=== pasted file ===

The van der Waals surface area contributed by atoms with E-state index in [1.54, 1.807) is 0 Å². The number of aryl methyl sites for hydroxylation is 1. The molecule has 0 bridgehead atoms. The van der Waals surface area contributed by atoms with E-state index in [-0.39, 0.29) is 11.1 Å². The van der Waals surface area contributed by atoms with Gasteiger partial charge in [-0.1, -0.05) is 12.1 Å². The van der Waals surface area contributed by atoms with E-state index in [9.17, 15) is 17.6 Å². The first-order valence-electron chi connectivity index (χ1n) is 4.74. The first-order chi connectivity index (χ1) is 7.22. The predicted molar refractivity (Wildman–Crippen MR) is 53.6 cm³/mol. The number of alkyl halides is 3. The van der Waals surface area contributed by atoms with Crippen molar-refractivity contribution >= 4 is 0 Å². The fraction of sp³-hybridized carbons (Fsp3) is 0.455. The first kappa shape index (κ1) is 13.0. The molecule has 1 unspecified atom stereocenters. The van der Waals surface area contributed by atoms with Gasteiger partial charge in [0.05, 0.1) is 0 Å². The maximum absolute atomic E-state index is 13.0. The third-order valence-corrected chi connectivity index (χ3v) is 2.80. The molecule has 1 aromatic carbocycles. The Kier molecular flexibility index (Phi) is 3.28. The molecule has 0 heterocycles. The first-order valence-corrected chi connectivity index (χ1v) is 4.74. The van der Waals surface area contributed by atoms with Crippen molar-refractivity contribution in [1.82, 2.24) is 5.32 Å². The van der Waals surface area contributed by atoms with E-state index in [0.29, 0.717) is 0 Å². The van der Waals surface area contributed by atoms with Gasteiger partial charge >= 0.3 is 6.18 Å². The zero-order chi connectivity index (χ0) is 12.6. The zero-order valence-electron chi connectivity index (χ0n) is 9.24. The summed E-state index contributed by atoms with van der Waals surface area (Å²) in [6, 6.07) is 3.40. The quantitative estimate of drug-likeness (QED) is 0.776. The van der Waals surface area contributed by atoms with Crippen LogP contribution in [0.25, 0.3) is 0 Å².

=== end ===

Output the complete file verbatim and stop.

The van der Waals surface area contributed by atoms with E-state index in [1.54, 1.807) is 0 Å². The number of aryl methyl sites for hydroxylation is 1. The molecule has 0 bridgehead atoms. The van der Waals surface area contributed by atoms with E-state index in [-0.39, 0.29) is 11.1 Å². The van der Waals surface area contributed by atoms with Gasteiger partial charge in [-0.1, -0.05) is 12.1 Å². The van der Waals surface area contributed by atoms with E-state index in [9.17, 15) is 17.6 Å². The first-order valence-electron chi connectivity index (χ1n) is 4.74. The first-order chi connectivity index (χ1) is 7.22. The predicted molar refractivity (Wildman–Crippen MR) is 53.6 cm³/mol. The number of alkyl halides is 3. The van der Waals surface area contributed by atoms with Crippen molar-refractivity contribution >= 4 is 0 Å². The fraction of sp³-hybridized carbons (Fsp3) is 0.455. The first kappa shape index (κ1) is 13.0. The molecule has 1 unspecified atom stereocenters. The van der Waals surface area contributed by atoms with Gasteiger partial charge in [0.05, 0.1) is 0 Å². The maximum absolute atomic E-state index is 13.0. The third-order valence-corrected chi connectivity index (χ3v) is 2.80. The molecule has 1 aromatic carbocycles. The Kier molecular flexibility index (Phi) is 3.28. The molecule has 0 heterocycles. The first-order valence-corrected chi connectivity index (χ1v) is 4.74. The van der Waals surface area contributed by atoms with Crippen molar-refractivity contribution in [1.82, 2.24) is 5.32 Å². The van der Waals surface area contributed by atoms with E-state index in [0.29, 0.717) is 0 Å². The van der Waals surface area contributed by atoms with Gasteiger partial charge >= 0.3 is 6.18 Å². The zero-order chi connectivity index (χ0) is 12.6. The zero-order valence-electron chi connectivity index (χ0n) is 9.24. The summed E-state index contributed by atoms with van der Waals surface area (Å²) in [6, 6.07) is 3.40. The quantitative estimate of drug-likeness (QED) is 0.776. The van der Waals surface area contributed by atoms with Crippen LogP contribution in [0.25, 0.3) is 0 Å².